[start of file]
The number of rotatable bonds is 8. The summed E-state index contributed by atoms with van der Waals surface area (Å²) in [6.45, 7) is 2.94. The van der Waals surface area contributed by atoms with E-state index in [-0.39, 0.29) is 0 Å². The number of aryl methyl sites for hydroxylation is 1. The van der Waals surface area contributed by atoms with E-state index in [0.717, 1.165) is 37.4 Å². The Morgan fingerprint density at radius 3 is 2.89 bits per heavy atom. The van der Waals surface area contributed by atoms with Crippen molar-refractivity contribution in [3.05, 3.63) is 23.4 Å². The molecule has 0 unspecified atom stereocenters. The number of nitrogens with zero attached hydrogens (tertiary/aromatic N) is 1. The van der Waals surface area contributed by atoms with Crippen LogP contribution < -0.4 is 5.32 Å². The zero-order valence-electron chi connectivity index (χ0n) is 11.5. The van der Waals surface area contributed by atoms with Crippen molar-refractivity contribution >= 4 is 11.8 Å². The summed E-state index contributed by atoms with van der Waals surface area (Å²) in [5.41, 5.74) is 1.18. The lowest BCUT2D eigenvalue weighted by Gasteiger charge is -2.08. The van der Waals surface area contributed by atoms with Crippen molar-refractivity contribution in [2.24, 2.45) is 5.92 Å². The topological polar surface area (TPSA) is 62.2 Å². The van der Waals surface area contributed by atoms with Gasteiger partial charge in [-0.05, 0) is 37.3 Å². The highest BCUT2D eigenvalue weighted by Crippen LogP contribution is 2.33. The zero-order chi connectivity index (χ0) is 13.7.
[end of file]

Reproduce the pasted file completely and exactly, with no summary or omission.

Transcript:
The number of rotatable bonds is 8. The summed E-state index contributed by atoms with van der Waals surface area (Å²) in [6.45, 7) is 2.94. The van der Waals surface area contributed by atoms with E-state index in [-0.39, 0.29) is 0 Å². The number of aryl methyl sites for hydroxylation is 1. The van der Waals surface area contributed by atoms with E-state index in [0.717, 1.165) is 37.4 Å². The Morgan fingerprint density at radius 3 is 2.89 bits per heavy atom. The van der Waals surface area contributed by atoms with Crippen molar-refractivity contribution in [3.05, 3.63) is 23.4 Å². The molecule has 0 unspecified atom stereocenters. The number of nitrogens with zero attached hydrogens (tertiary/aromatic N) is 1. The van der Waals surface area contributed by atoms with Crippen LogP contribution < -0.4 is 5.32 Å². The zero-order valence-electron chi connectivity index (χ0n) is 11.5. The van der Waals surface area contributed by atoms with Crippen molar-refractivity contribution >= 4 is 11.8 Å². The summed E-state index contributed by atoms with van der Waals surface area (Å²) in [5.41, 5.74) is 1.18. The lowest BCUT2D eigenvalue weighted by Gasteiger charge is -2.08. The van der Waals surface area contributed by atoms with Crippen molar-refractivity contribution in [2.24, 2.45) is 5.92 Å². The topological polar surface area (TPSA) is 62.2 Å². The van der Waals surface area contributed by atoms with Gasteiger partial charge in [-0.05, 0) is 37.3 Å². The highest BCUT2D eigenvalue weighted by Crippen LogP contribution is 2.33. The zero-order chi connectivity index (χ0) is 13.7.